Joyland and its disputed ban | By Dr Abdul Baseer Qazi


Joyland and its disputed ban

Among the many other controversies, a new one has engulfed our country regarding the upcoming movie, Joyland and its disputed ban.

The movie, before its official release, has already bagged four major awards, among them the ‘prestigious’ Cannes Film Festival award in two categories; the Queer Palm category given to LGBT-relevant content and the much-acclaimed jury prize.

The movie is also Pakistan’s official entry to the Oscar Awards. It boasts Malala Yousafzai, the Nobel Peace Prize laureate as its executive producer and the US-based Indian film-maker Apoorva Guru Charan as its main producer, who proudly claims “I think this is the first Pakistani film that has all American financing”.

Those in favour of the screening of the film argue that it’s based on our society’s reality and hence we shouldn’t shy away from presenting it.

Those against its airing resort to the argument that it will spread vice in society as even though it’s depicting reality, the reality in itself is something that is Islamically impermissible and socially unacceptable.

At the core of the debate actually lies a more fundamental question, whether people should be free to express their opinions and views regardless of the societal consequences.

Even more fundamentally, is there any society that allows such unrestricted speech, in the name of freedom of expression, or is that just a myth that liberal secularist societies and governments want others to believe?

In reality, all societies, whether traditional or liberal have their red lines, however, the latter have managed to give the impression that they are absolutely free when it comes to speech and expression.

Debunking this myth isn’t that difficult when one considers all the different terminologies liberal societies have introduced to actually restrict freedom of expression.

‘Fake news’, ‘libel’, ‘sedition’, ‘incitement’, ‘misinformation’, ‘hate speech’, ‘fact check’, ‘publication bias ‘cancel culture’, ‘no platforming’, ‘birdwatch’ and the more formal and legal term ‘proportionality test’ are all different forms and tools for restricting free speech.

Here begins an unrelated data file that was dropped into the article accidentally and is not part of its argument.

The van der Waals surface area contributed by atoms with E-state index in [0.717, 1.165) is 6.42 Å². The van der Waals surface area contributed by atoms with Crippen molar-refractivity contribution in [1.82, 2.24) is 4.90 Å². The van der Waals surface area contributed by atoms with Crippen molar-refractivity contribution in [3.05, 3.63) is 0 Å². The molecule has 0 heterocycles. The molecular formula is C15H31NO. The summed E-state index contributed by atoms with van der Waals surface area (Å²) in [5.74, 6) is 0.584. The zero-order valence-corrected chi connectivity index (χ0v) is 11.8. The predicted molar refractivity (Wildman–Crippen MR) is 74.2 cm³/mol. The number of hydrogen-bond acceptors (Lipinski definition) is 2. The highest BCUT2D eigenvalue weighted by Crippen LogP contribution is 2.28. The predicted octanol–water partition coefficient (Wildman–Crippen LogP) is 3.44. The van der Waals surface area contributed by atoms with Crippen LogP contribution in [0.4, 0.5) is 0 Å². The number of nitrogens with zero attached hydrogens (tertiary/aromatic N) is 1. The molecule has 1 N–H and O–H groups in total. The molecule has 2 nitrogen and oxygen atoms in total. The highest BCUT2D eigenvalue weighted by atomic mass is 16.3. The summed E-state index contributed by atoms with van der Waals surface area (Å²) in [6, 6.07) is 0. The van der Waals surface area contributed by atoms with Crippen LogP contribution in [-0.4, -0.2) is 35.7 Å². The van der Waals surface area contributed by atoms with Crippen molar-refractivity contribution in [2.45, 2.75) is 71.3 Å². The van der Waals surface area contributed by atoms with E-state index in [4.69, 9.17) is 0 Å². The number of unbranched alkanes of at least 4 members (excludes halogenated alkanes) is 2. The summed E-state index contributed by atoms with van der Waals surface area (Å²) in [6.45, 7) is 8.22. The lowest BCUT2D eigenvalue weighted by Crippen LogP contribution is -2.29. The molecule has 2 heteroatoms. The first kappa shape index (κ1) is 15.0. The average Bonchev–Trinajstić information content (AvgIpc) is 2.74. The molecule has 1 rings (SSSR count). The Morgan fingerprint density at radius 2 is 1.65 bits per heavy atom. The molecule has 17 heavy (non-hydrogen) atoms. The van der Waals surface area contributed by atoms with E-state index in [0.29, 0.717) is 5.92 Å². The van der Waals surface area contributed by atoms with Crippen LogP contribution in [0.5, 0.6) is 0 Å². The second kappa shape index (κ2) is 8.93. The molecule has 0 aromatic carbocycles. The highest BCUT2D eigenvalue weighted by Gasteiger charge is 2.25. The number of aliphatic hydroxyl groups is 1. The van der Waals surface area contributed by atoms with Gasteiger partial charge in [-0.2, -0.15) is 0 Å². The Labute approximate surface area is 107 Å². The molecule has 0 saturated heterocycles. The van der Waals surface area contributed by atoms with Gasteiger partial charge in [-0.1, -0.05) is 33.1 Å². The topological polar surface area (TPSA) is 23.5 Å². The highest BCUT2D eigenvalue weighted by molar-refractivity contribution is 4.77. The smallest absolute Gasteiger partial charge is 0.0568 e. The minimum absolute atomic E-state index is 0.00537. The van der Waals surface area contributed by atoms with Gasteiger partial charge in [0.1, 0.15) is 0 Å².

There is a ton of evidence that even the most liberal societies are selectively restrictive when it comes to freedom of expression.

What then is the moral justification of liberal-minded people in objecting to the banning of a movie which is full of indecent content?

It exaltingly displays extra-marital relations in a same-sex setting, all in the guise of bringing the plight of LGBTQI to the fore.

Is there no decent way to raise awareness about the sufferings of the intersex community?

Now that the wind from the freedom of expression argument’s sails has been taken out, let’s move on to the 7 most discussed arguments that are brought in favor of screening such irreconcilable content.

People learn important lessons: One of the loudest arguments is that movies and dramas educate people.

Though this might be partly true, in all honesty, is this an effective and controlled way of educating the masses?

Can we assess the damage it will incur by polluting millions of innocent minds who would have never thought about such acts and now might be fantasizing about them?

Aren’t we as a society still struggling with the negative effects dramas have had on our family system?

News media also report such or even worse incidents: Well newspapers report incidents but mostly without attaching feelings to them.

Moreover, such incidents are most reported in news in the same light as society views them.

So to date, extramarital affairs are not reported in a positive light, except for their portrayal in movies and dramas.

This also shows how mass media other than news channels work towards changing morality and constructing acceptance for otherwise frowned-upon actions and concepts.

You are free not to watch: This argument is actually covered in the reasons given above for banning such content in the first place.

Though we are free at an individual level not to watch such content if we dislike or disagree with it, it’s a moral imperative for us to stop others from spreading concepts that Islam views as devious and punishable.

Why is Islam endangered by just a movie: Again, this too is covered in the discussion above.

It’s actually not a threat to Islam, rather it does endanger Muslims and society at large, by spreading vulgarity and building acceptance for such immoral and illegal behavior.

Moreover, even if there was no danger, it’s a principled issue. As a comparison, do secular liberal countries (36 countries to be exact) which have banned the public display of Nazi symbols and/or denial of the holocaust feel threatened by mere symbols? Does that pose a serious threat to liberalism or is it a principled issue?

The better viewpoint will prevail: Some would argue that movies are a suitable platform for fighting out ideological differences.

So whether or not extramarital affairs and a third gender should be promoted is for the audience to decide.

If this would’ve been a sound argument there wouldn’t be a need for restricting speech by those who actually defend its freedom so vehemently. However, they are the fiercest in systematically curbing it. Why?

Because even they understand that ideas that cross a certain line shouldn’t be allowed to be promoted.

Islam is clean from such hypocrisy in the first place as it never advocates free speech only to restrict it later.

Regarding debating these issues, yes there should be such debates but movies are not the right platform for this as their appeal is more to emotions than intellect.

—To be continued.

—The author is a Senior Associate Professor of Engineering Management with a PhD degree in Governance and Public Policy from the Netherlands.